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What was Rangoon gun oil? Is it still around today?

You'll read about it in old shooting books - but what was it?

Rangoon Oil

Rangoon oil from Westley Richards is available to purchase today

Is Rangoon oil still about?

Q: In a lot of old shooting books it says you should clean gun barrels with Rangoon oil. What was it and who made it? These days you never hear it mentioned. I’ve asked around about it and apparently it had a wonderful smell. Although I suppose like most old things it has been superseded by something much more modern. Would it still be good for cleaning barrels and if not, what should I use?

One for the troops

A: Rangoon oil was not so much a cleaning agent as a rust preventer. As far we know it was developed by the British Army, and was certainly in use by troops 150 years ago.

It was a tenacious oil with a very slow evaporation rate, and its purpose was to keep arms free of rust in hot, steamy jungle conditions. A combination of dampness, heat, and a little honest sweat, is an ideal recipe for rapidly corroding unprotected steel.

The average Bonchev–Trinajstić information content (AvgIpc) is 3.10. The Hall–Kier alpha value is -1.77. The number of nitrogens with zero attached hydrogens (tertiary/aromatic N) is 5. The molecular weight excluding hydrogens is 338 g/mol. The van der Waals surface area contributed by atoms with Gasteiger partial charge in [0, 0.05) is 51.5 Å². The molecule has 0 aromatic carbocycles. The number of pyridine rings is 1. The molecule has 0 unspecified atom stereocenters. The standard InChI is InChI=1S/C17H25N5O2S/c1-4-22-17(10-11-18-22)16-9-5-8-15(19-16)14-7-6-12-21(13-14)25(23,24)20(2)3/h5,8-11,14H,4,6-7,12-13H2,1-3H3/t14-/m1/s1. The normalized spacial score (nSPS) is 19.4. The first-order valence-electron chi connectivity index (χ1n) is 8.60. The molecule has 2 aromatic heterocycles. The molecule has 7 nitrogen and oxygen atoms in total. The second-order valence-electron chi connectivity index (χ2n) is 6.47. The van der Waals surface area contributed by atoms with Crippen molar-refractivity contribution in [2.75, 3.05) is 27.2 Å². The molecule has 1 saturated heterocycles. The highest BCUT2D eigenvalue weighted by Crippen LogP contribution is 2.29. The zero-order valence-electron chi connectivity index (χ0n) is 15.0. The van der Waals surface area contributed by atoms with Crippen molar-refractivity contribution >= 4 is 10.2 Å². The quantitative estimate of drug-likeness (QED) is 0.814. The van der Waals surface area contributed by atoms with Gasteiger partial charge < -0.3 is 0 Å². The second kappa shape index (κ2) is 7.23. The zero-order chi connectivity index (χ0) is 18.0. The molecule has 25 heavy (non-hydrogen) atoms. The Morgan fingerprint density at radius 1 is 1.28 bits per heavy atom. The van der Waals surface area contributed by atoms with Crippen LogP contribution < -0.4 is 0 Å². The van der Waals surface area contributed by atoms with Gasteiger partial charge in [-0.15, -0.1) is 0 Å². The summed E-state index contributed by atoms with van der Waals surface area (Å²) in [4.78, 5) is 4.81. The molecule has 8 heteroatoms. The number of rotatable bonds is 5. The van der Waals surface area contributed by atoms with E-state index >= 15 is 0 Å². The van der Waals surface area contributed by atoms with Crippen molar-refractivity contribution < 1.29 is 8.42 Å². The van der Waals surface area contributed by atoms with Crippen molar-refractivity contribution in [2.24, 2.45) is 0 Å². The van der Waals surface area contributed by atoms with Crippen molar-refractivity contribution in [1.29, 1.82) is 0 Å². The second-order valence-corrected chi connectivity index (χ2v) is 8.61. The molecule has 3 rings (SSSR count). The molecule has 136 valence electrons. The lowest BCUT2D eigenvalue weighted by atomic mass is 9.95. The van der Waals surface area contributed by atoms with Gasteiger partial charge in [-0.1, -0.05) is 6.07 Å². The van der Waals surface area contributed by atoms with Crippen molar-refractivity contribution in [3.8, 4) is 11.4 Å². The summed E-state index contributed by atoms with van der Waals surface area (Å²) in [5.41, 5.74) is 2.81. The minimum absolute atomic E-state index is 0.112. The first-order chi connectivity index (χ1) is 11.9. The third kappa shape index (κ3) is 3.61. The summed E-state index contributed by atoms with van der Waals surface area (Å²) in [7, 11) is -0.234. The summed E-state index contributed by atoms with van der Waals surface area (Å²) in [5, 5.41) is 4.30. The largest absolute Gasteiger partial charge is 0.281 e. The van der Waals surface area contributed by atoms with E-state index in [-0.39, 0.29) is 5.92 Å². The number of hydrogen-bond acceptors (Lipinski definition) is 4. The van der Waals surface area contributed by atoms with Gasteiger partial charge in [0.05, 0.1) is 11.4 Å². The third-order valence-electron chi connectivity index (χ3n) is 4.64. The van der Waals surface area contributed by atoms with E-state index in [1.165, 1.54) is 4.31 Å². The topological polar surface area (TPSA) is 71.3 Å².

Today’s guns are less prone to rust than they used to be, with internally-chromed barrels and modern metal finishes on the outside.

Still available for purchase

However, we have hunted around and you can buy Rangoon oil today online from Westley Richards. The company has small bottles on sale for £9.50 and describes Rangoon oil thus: “A traditional formula, excellent for long-term storage of firearms, their working parts and metallic surfaces. Applying Rangoon oil to your gun will prevent rusting and protects these surfaces against damage from long term exposure to oxygen and moisture.”

Don’t confuse Rangoon oil with soluble oil compounds, which are best remembered with the trade name of Young’s 303. Young’s, mixed with water, was once a popular gun cleaning agent, and it is still available if you search around although it has never been a favourite with Shooting Times contributors.